By Jennie Zeitler, Staff Writer
“I heard about the ball from neighbors and was looking forward to spending some father-daughter time with my daughter,” said Lance Knopik, of Little Falls. “It gave me a chance to interact with her one-on-one.”
Knopik and his 8-year-old daughter, Kerstin, attended the first Father Daughter Ball Sunday, March 18, at the Falls Ballroom.
“The covenant we signed is something physical to show our daughters that we support them. We tend to tell them we love them, but to have this to let them know we will be there for them is a great idea,” Knopik said.
Each father at the ball signed a covenant pledging to “encourage her to walk in the love of Christ; to always remember that she is beautiful; and to forever hold her in my heart.”
They also promised through the covenant to “fully strive to be honorable in my own life as a man and father” and to “commit myself to be a man of integrity and accountability as I lead, guide and pray for my daughter and my family.”
After the fathers signed the covenant, the daughter or daughters signed it as witnesses.
There was a wide age-range of fathers and daughters attending, said Kate Bjorge, chair of the planning committee. “There were two two-year-old daughters, and the oldest daughter was in her late 40s.”
Although the ball was sponsored by Faith Lutheran Church in Little Falls, the planning committee was composed of people from several area congregations, including one in Brainerd.
Bjorge said, “There were 230 tickets sold, with 97 of those being for fathers. Several fathers had more than one daughter. One dad brought his five daughters and one granddaughter.”
“The event was so covered in prayer,” said Bjorge. “It exceeded all our expectations. Every ticket holder came.”
“We could have sold 50 more tickets after the deadline, but really had to hold fast to that date because we had to have the exact number of meals for the caterers.”
“The Ballroom absolutely outdid themselves,” said Bjorge. “The staff did an outstanding job with the meal.”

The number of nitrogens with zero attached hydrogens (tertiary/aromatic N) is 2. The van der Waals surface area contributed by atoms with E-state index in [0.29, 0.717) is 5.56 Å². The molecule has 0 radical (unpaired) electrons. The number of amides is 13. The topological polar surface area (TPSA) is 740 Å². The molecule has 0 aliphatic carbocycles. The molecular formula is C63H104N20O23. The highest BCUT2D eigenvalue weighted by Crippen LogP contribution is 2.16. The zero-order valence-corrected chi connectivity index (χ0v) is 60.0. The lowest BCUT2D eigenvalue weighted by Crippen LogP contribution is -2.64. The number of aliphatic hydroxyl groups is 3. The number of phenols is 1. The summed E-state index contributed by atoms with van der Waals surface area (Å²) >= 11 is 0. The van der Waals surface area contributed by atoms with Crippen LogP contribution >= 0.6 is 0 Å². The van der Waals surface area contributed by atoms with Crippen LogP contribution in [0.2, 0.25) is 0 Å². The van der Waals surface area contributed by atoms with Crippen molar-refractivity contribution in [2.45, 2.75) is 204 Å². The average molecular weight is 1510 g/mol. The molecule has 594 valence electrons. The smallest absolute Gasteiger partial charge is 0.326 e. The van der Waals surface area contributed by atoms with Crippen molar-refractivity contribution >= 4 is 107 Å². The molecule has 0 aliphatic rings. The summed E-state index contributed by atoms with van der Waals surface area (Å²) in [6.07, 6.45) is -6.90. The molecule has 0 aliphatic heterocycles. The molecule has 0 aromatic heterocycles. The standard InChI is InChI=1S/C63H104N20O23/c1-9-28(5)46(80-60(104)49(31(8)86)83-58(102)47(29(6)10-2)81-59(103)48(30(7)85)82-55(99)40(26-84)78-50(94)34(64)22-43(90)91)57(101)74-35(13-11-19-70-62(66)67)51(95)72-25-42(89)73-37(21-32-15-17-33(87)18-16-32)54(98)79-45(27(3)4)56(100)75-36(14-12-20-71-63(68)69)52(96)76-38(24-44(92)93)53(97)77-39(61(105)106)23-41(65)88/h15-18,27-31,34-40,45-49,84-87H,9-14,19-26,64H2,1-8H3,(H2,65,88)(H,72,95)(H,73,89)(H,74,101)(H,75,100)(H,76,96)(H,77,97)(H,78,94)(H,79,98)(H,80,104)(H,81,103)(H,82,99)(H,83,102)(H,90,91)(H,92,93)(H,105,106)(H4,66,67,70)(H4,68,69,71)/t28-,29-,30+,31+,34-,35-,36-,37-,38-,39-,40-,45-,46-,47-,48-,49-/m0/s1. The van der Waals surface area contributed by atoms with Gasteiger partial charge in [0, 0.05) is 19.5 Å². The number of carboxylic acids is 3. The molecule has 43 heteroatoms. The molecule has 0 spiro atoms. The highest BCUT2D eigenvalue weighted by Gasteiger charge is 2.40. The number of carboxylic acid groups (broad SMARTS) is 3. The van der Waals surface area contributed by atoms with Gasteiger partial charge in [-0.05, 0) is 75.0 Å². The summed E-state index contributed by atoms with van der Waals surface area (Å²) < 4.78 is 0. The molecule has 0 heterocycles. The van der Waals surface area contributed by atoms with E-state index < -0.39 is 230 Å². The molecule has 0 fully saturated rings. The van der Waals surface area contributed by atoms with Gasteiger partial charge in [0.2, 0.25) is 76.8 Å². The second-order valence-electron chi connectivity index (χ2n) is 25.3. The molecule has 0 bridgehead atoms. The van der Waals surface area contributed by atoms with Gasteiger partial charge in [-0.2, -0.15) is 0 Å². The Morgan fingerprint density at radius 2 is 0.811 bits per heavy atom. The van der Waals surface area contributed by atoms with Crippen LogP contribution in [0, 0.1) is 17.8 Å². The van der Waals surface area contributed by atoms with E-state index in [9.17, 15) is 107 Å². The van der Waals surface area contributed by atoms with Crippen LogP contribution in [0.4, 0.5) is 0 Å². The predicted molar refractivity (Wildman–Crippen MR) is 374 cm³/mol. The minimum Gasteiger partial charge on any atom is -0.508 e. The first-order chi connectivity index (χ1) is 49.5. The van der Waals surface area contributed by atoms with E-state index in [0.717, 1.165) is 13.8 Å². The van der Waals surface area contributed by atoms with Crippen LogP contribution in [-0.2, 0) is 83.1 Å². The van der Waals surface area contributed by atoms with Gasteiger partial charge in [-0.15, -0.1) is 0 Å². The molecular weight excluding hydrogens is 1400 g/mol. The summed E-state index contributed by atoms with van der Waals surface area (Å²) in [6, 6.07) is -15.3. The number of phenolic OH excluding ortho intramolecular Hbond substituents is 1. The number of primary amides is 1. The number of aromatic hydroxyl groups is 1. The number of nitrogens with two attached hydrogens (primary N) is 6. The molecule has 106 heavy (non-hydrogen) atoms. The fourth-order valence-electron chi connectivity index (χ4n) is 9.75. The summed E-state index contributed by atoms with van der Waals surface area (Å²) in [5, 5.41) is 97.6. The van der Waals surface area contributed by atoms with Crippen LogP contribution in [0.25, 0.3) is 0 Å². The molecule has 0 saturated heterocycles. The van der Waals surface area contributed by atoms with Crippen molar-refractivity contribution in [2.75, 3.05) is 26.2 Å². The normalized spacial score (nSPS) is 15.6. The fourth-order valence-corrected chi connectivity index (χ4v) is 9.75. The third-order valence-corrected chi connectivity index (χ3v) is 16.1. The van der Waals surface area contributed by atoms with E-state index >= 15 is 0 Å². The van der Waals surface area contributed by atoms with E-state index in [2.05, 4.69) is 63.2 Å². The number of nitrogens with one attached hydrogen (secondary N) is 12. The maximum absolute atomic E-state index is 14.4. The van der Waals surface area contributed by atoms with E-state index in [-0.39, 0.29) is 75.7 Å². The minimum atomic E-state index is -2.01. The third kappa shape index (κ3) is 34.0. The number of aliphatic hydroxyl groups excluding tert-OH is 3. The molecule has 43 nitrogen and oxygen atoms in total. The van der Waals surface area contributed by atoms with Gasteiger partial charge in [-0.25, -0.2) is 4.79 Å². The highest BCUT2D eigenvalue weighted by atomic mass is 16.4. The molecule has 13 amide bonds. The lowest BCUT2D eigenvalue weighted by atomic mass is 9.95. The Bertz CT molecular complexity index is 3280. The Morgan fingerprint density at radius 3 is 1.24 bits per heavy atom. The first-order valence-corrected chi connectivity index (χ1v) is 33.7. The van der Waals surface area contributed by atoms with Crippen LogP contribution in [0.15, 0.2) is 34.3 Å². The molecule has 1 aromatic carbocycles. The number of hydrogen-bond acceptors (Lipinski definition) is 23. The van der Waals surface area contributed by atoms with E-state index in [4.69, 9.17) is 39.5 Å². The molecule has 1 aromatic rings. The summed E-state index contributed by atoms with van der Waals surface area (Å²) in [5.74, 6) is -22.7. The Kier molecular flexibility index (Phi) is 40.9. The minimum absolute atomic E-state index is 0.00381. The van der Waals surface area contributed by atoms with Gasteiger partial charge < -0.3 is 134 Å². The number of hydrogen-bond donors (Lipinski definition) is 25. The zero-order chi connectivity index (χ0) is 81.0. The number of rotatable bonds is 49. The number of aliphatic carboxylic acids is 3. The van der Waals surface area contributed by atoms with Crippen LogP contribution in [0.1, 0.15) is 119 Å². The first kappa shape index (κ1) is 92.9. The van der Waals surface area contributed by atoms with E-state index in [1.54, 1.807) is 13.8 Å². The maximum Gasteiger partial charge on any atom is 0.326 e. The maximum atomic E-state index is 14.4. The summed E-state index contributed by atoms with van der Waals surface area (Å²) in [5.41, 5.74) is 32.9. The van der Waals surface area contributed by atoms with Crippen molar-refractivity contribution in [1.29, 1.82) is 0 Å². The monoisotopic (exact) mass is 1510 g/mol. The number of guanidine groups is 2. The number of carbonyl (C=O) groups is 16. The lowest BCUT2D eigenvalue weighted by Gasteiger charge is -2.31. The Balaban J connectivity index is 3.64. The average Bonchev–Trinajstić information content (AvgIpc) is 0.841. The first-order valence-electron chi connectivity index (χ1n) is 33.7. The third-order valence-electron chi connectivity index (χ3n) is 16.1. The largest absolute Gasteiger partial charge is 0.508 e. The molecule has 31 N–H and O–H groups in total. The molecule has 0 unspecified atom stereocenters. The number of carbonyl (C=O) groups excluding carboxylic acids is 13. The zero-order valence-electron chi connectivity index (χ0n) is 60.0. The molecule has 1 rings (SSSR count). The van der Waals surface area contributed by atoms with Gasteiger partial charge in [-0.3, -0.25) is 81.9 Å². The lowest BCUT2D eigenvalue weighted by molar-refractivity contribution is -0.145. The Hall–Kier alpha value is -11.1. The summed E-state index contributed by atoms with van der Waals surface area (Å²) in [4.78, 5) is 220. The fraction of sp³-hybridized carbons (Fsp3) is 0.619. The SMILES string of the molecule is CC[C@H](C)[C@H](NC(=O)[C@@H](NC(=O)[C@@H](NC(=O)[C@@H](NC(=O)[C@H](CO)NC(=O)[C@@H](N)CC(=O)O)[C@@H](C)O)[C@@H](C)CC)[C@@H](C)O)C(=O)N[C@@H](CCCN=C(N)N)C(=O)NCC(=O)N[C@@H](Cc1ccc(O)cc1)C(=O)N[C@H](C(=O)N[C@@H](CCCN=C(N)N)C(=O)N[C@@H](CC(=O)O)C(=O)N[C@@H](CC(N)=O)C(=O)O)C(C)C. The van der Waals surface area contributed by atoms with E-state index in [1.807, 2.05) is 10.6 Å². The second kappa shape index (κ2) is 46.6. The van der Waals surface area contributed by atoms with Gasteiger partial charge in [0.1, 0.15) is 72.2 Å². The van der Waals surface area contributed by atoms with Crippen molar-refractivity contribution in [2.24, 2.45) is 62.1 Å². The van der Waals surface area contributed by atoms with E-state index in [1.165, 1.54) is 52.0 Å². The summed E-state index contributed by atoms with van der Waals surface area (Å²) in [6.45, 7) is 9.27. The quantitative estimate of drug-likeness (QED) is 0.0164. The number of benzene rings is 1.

Trevor Swanson’s wife found a notice of the Ball and wanted her husband to take their two daughters. “I wasn’t too thrilled at first, but began to see it as a fun day to spend time with my daughters,” said Swanson, of Holdingford.
“The main focus of the evening was the message to bring our child up in God’s eyes, to always be there for them,” he said. “We have to know how important a father’s role is in bringing up our daughters.”
“It was good to see them so happy and to spend time talking with them while we were eating,” he said. “They really enjoyed learning to line dance.”
Eighth grader Mitch Magee of Randall, who was a server at the Ball, said, “The speaker talked about the responsibility of being a father, and it did make me think about that responsibility I may have in the future.”
“Signing the covenant was amazing,” said Magee. “There’s good reason to do that.”
“Fathers requested that mothers and grandmothers not be at the event,” Bjorge said, “so it would remain an event for fathers and daughters only.” The only exceptions were the five ladies on the planning team and the photographers, she said.
Cyndi Stanek, one of the photographers, said, “It was so emotional to see these dads with their daughters, seeing so much love.”
Knopik said, “Kerstin was so excited — she loved it. Her favorite part was the dancing with dad.”
“The disc jockey was so moved by the events that he asked for a copy of the covenant for himself and his daughter,” said Bjorge. “He asked to be invited back to do the music for next year.”
Gabrielle Meyer, whose husband took their two daughters to the Ball, posted on Facebook, “My blog post about the Father-Daughter Dance has received more hits than any of my other ones — people are very interested in this event and everyone I talked to had a great time.”
“It was a way to show our daughters that as dads, we care about them,” said Knopik, who has six children.
“I will definitely go again; I hope it becomes an annual event,” he said, “so I can bring my younger daughter too when she is old enough.”